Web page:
Editor’s note: Call destinations before you visit to make sure they’re open. Stay posted on what Oregon’s phased reopening means for you, and follow these steps for social distancing outdoors. Here’s what to know about Oregon’s outdoors right now.
When my partner, Justin, and I bought a camper van on Craigslist a few years ago, we had no idea how much it would impact our lives. Sometimes it seems we’re on the road as much as we’re at home in Manzanita — blazing Oregon’s back roads in search of that perfect campsite and time spent around a fire with close friends.
Recently, we packed up our “adventure mobile” with fly rods, bikes and a few camping buddies. We headed out to Cascade Lakes in Central Oregon, where we’d spend several days fly-fishing, mountain biking and canoeing. Oh, not to mention the hours spent in the many brewpubs — but it’s Oregon, so that goes without saying.
Having grown up on the Oregon Coast, there’s something about the high-desert landscapes that capture my imagination and draw me east of the Cascade Range again and again. The smell of juniper and sage, the dry mountain air and the expansive night sky create a magical alchemy vastly different from my lush, green corner of the state. Once you dip your toes in a mountain lake, you’ll understand why it’s such a thoroughly enchanting place.
The Scenic Route: To get to our campsite, we drove the Cascade Lakes Scenic Byway, which winds past lake after pristine lake, with stunning views of the Cascade Range in the distance. I’d recommend budgeting plenty of time for frequent stops to take photos and gape at all the scenery along the way.
On the Water: After our early-morning coffee at Little Cultus Lake Campground, we set out in a canoe to explore the lake before it got windy. At 175 acres, Little Cultus is smaller than some of the other lakes in the area (hence the name) but no less beautiful. What it lacks in size, it makes up for with solitude. We had the lake all to ourselves. Justin made a few casts, hoping to lure one of the Rainbow or brook trout, which are plentiful here.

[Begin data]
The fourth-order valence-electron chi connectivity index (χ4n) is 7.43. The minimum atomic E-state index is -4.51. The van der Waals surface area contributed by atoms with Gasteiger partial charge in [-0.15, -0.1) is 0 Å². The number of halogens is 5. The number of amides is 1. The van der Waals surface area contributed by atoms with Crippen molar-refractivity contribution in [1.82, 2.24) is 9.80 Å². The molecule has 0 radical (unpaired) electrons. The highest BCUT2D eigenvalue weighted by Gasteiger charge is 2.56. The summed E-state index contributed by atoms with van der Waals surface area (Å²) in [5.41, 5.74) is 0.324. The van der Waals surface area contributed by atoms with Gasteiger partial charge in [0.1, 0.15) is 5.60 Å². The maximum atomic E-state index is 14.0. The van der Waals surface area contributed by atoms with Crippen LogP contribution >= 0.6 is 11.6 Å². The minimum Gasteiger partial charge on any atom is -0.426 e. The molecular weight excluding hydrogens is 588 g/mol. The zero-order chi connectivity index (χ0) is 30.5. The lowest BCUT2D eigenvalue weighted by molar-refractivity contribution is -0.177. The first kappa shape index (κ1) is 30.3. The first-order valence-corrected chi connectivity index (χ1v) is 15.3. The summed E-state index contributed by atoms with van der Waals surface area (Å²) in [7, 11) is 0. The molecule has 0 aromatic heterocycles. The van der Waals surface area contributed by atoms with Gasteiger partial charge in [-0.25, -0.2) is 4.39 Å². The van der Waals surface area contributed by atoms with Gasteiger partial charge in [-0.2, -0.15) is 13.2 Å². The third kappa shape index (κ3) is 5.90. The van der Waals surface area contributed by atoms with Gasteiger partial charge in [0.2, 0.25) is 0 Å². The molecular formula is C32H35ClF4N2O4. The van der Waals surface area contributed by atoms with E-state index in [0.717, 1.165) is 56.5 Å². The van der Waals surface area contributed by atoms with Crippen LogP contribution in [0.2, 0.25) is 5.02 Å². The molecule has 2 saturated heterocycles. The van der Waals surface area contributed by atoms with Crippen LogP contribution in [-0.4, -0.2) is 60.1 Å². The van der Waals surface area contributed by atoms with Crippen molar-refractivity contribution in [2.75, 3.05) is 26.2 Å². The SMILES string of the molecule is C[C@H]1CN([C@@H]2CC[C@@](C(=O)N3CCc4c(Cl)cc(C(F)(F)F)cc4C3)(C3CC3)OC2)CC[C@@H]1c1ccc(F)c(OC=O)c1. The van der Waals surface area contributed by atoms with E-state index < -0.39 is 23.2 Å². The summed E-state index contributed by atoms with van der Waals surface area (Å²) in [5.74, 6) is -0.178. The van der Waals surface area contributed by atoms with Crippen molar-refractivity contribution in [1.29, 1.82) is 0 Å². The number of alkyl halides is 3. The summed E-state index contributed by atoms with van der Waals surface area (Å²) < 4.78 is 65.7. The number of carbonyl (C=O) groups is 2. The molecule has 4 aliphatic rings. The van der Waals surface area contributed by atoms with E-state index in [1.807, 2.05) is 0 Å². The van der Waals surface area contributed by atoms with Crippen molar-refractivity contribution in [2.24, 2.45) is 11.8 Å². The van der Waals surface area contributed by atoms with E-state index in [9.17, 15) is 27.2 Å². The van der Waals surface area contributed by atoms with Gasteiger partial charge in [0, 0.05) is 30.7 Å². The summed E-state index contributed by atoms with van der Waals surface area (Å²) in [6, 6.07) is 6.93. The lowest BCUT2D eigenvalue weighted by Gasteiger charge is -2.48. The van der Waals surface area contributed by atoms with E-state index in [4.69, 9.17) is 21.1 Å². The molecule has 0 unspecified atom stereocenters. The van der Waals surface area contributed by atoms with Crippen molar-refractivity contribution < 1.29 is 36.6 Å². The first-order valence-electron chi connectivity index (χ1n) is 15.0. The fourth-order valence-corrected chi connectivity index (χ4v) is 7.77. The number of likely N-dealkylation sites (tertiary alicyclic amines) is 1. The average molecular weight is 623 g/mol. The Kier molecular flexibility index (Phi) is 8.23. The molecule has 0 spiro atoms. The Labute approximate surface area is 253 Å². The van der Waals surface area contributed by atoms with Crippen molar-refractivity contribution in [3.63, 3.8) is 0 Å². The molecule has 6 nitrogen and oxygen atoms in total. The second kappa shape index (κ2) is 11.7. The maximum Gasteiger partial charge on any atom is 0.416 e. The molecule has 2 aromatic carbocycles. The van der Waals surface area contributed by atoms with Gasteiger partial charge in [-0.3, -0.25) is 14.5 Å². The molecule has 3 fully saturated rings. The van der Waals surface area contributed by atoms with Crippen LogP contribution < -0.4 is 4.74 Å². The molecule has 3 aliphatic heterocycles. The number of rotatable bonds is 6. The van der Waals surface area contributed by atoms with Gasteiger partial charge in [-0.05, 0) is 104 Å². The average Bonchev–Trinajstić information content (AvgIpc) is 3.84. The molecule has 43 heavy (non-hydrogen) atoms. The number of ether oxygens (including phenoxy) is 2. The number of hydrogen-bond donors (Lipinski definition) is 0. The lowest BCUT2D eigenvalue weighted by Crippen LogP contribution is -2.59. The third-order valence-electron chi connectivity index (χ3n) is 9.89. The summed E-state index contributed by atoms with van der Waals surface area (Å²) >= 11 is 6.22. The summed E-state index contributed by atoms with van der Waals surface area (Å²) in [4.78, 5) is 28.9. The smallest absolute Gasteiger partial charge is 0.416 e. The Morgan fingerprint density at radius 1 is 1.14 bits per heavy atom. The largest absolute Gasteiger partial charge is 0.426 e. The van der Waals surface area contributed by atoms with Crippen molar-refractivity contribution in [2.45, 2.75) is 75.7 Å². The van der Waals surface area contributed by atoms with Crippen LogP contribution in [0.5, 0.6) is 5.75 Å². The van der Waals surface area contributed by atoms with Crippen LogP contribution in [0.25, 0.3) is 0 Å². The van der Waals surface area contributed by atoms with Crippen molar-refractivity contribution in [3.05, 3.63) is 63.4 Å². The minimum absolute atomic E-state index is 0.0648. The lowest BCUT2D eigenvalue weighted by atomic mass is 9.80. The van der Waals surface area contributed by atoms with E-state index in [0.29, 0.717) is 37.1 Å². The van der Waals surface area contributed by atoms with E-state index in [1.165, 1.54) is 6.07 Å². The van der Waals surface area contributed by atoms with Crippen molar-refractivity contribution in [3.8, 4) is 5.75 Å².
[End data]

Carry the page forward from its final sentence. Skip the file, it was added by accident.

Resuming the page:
Casting a Line: Next we headed to Gold Lake Campground in search of more fishing and camping. Gold Lake is situated 28 miles east of Oakridge and is for fly-fishing only. If you plan to fish, consult the Oregon Department of Fish & Wildlife regulations for the most up-to-date information. And for those of you seeking quiet, this is the place, since only nonmotorized boats are allowed on the lake.
Dinner Looks Good: It is easy to see why brook trout, which are common in the Cascade Lakes region, are considered by some to be the prettiest member of the trout family.
Golden Hours: The sun was setting as we carried our canoe down to the water from our campsite at Crane Prairie Reservoir for an evening paddle. Crane Prairie is home to a stunning variety of nesting and migratory birds, and is a prime spot for watching wildlife. We saw a family of deer picking their way along the edge of the lake, and the air was full of the sound of birdsong. Watching the full moon rise as the sky turned purple made for one of the most memorable moments of the trip.
Camp Life: The campground at Gold Lake is strikingly beautiful, set amongst a towering alpine forest near the Cascade crest. We enjoyed fishing from our canoe, foraging for huckleberries and hiking one of the many trails easily accessed from our campground. This area is also popular in the winter for its cross-country skiing and snowshoeing trails.
Drink Like a Local: We were thirsty after hitting the bike trails at Phil’s Trail Complex outside of Bend, so we changed out of our sweaty clothes in the van and headed to Crux Fermentation Project. Crux serves delicious, unique beers as well as kombucha on tap. We gorged ourselves on plates of yummy Hawaiian food from one of the nearby food trucks. Children ran freely on the sunny lawn while their parents sipped cold ones, and a group of joggers clad in colorful spandex rewarded themselves with a postrun beer. What’s not to love?
No Bad Views: After camping just outside of Bend, we woke up early to check out Tumalo Falls. From the day-use area, it’s only a short walk to a viewing platform that rewards you with great vistas of the falls and the surrounding valley. You could easily spend the good part of a day here on the multiple hiking and birding trails — just another example of how much magic is around every corner in Central Oregon.